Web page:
Articles Tagged with Duty to Defend

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As the adage goes, don’t make a promise you cannot keep. An insurance policy, like any other contract, involves a commitment from both sides. For third-party liability policies, an insurer typically iStock-614326426-on-the-hook-300x200commits to a broad duty to defend the policyholder against any suits alleging claims that have a potential for coverage under the insurance policy. However, when a claim arises, insurers have a financial interest in trying to get off the hook. At times, policyholders need to turn to the courts for help reeling insurers in and forcing them to follow through with their commitments.

Recently, in Hanover Insurance Company v. Paul M. Zagaris, Inc., the Ninth Circuit ruled that an insurer had to defend its insured, a real estate brokerage firm, in a proposed class action suit because there was a potential for coverage for at least one of the alleged claims. The plaintiffs alleged that the real estate brokerage firm had received undisclosed kickbacks from the sale of natural-hazard disclosure reports to its clients. Specifically, they claimed that the firm breached its fiduciary duties, deceived its clients by omission, engaged in constructive fraud, and was unjustly enriched, among other things.

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Pennsylvania policyholders need to keep their eyes on the details when it comes to defending faulty workmanship claims. What you see—or think you see—is not always what you get. In Bealer v Nationwide Mutual Insurance Company, the U.S. District Court for the Eastern District of Pennsylvania held on November 16, 2016 that an insurance company did not have a duty to defend its policyholder after determining that the claims assertedMonochrome portrait of senior man peering through magnifying glass, grimacing in the underlying litigation were for faulty workmanship and did not constitute an “occurrence.” But other Pennsylvania decisions provide opportunities to find coverage for policyholders who might be in similar situations.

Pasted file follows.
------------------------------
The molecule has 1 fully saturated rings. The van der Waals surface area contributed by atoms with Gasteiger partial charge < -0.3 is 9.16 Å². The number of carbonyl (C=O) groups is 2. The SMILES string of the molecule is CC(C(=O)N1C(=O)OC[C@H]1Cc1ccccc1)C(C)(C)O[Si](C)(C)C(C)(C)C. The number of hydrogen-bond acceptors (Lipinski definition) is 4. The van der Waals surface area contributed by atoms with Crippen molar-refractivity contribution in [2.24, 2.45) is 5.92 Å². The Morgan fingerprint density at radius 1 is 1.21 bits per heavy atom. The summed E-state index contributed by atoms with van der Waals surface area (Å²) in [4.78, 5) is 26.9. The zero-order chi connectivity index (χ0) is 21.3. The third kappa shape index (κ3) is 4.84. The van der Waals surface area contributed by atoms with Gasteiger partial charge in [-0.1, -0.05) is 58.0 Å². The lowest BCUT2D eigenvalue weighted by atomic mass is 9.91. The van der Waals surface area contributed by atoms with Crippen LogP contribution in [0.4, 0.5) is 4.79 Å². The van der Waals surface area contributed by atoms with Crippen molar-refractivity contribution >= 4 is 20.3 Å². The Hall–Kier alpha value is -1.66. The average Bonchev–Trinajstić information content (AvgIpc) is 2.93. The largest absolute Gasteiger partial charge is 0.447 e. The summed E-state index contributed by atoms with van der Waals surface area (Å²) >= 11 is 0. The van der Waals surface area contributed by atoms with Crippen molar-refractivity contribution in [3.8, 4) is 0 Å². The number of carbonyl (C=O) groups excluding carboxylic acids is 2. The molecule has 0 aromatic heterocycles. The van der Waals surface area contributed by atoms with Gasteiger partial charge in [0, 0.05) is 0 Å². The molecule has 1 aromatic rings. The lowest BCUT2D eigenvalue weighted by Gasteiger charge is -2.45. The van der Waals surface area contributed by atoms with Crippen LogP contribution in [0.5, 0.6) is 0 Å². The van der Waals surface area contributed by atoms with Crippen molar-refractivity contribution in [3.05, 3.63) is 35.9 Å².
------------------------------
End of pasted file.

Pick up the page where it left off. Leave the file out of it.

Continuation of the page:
William Tierney entered into a contract with Robert Bealer for the purchase of a lot and construction of a residence. About six months after Tierney moved in, a rainstorm flooded the basement of his home—after which he noticed cracks on several foundation walls, and then brought suit against Bealer.

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Many policyholders assume that if an insurer pays to defend a claim against them, the policyholder will never be asked to pay those costs back. And most often they’re right. But sometimes the insurer may demand that the policyholder pay back some or all of the defense costs. Such insurers treat the contractual duty to defend or to indemnify the insured for defense costs as little more than a lending facility.

PrintMost of the time, such insurer demands are unjustified. But companies should understand when and under what circumstances insurers might seek reimbursement or recoupment of defense costs so they can avoid agreeing to do so unnecessarily or at least plan in advance financially.

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Recently, we wrote about the breadth of the “duty to defend,” and its importance to policyholders.  As if on cue, late last week the Ninth Circuit Court of Appeals confirmed in Ash Grove Cement Company v. Liberty Mutual Insurance Company that, under Oregon law, an insurer’s duty to defend begins with an information request from the Environmental Protection Agency, and continues for the duration of the regulatory process. EPA SignThe particular information request at issue in Ash Grove Cement is known as a “104(e) letter,” which is issued by the EPA under section 104(e) of the Comprehensive Environmental Response, Compensation and Liability Act of 1980 (CERCLA). As companies that have owned or operated a contaminated site know from experience, a 104(e) letter or a similar request under state environmental law typically is the first step in a regulatory enforcement process under which they face strict and retroactive liability for the costs of investigating and cleaning up the site. The ruling in Ash Grove Cement means that defense cost coverage begins at this critical juncture and continues until site investigation and cleanup is completed.

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Houdini managed an escape from a straight jacket while suspended 40 feet in the air. But that trick turned out to be easier than a primary insurer’s recent attempt to escape its duty to defend in California. In Underwriters of Interest Subscribing to Policy No. A15274001 v. ProBuilders Specialty Ins. Co., Case No. D066615, Ct. App. Dist. 4, Oct. 23, 2015 (Underwriters), the California Court of Appeal ruled that an “other insurance” clause in a CGL policy that purported to eliminate an insurer’s duty to defend if another insurer picked up the defense was unenforceable. Continue reading →